In January 2016, the action moves to the Kalita for Romeo & Juliet, directed by Joel Ferrell. It runs Jan. 27–Feb. 28. Then it’s back to the Wyly for the area premiere of All the Way, the Tony Award winner from last Broadway season about LBJ. Moriarty will direct the show, which runs March 3–27.

Deferred Action, the final world premiere, will open from local playwrights David Lozano (Oedipus el Rey) and Lee Trull (A Christmas Carol). It deals with a Dreamer — a young immigrant taking advantage of the Dream Act (April 20–May 15). Finally, DTC returns to the summer musical format with a new presentation of Dreamgirls, the Tony-, Grammy- and Oscar-winning fictionalized telling of Motown and the rise of the Supremes (June 10–July 24).

Season subscriptions go on sale Feb. 9 and are available for as low as $126 (A Christmas Carol is a “bonus” show).

—  Arnold Wayne Jones

‘Rocky Horror’ casting call changes

Two weeks ago, I posted a notice about an open casting call for Dallas Theater Center‘s upcoming production of The Rocky Horror Show (they are looking for engaging side-show-like acts). Well, some of the information has changed. Due to a schedule conflict with director/choreographer Joel Ferrell, the event will now be held at the Wyly Theatre (instead of the Rose Room) and the time has been compressed. The correct information is below:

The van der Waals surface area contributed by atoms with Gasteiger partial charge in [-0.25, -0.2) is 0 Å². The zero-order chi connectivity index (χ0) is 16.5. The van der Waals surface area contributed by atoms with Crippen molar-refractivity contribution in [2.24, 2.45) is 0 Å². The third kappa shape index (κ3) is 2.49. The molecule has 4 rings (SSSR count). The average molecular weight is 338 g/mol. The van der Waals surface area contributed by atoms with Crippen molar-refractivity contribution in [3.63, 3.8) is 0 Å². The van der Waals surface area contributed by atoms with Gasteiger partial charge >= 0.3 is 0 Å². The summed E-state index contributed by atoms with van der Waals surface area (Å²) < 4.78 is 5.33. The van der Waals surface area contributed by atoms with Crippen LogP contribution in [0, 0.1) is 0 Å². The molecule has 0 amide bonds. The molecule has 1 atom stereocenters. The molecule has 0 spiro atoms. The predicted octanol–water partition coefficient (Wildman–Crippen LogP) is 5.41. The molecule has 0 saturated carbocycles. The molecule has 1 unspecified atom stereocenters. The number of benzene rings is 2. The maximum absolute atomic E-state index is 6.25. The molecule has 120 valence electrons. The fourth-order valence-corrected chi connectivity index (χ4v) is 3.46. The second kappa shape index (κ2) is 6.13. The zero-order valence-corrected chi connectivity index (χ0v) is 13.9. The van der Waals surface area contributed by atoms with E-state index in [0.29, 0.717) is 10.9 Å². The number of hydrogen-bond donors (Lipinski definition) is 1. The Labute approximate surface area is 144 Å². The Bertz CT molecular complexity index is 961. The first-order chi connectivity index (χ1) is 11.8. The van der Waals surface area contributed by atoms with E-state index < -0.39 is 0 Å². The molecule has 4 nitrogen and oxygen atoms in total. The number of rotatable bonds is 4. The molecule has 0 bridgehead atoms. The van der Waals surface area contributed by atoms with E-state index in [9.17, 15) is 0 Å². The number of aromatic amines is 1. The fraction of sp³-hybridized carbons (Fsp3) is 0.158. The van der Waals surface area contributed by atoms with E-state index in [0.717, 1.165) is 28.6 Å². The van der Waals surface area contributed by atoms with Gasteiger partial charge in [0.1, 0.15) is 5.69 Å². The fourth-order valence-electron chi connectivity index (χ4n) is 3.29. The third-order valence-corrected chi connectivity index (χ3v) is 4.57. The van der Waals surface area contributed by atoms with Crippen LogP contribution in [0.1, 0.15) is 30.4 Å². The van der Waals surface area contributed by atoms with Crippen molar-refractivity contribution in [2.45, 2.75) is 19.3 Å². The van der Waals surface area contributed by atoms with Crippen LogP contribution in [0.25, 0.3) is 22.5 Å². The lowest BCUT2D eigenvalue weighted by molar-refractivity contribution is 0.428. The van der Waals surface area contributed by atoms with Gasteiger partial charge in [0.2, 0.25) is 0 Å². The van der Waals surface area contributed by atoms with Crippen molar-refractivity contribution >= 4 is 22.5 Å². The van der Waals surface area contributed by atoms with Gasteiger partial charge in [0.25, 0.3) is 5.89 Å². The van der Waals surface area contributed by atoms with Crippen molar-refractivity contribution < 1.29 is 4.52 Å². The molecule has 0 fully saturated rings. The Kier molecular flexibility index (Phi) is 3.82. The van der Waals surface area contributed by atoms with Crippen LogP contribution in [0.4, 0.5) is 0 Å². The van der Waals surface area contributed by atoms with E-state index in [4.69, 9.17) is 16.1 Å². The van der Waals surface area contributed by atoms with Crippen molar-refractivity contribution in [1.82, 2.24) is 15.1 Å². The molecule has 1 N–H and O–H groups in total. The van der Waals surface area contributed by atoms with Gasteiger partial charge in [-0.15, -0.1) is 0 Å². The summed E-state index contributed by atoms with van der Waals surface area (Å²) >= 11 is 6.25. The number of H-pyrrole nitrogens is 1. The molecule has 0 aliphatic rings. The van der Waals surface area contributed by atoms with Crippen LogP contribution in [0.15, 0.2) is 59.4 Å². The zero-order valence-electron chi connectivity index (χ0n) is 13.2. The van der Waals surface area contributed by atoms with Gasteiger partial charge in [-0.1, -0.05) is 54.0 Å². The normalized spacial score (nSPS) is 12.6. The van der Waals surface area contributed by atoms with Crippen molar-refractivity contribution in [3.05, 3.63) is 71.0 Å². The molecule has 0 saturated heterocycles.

Wyly Theatre, 2400 Flora St.

Saturday, July 26

Check-in at 2:45 p.m., call from 3–4 p.m.

—  Arnold Wayne Jones

DTC announces 2014-15 season

DTC-DTE Kurt Rhoads and June Squibb - by Brandon Thibodeaux

Oscar nominee June Squibb, last seen at the DTC in Horton Foote’s ‘Surviving the Estate,’ will return to play the lead in ‘Driving Miss Daisy.’

Dracula won’t be swooping into the Wyly Theatre any time soon, but Bruce Wood will make his debut with the Dallas Theater Center, and a recent Oscar nominee will make her return along with a Speedo-clad muscle man, the company’s artistic director, Kevin Moriarty, revealed this morning. The formal announcement will take place later today.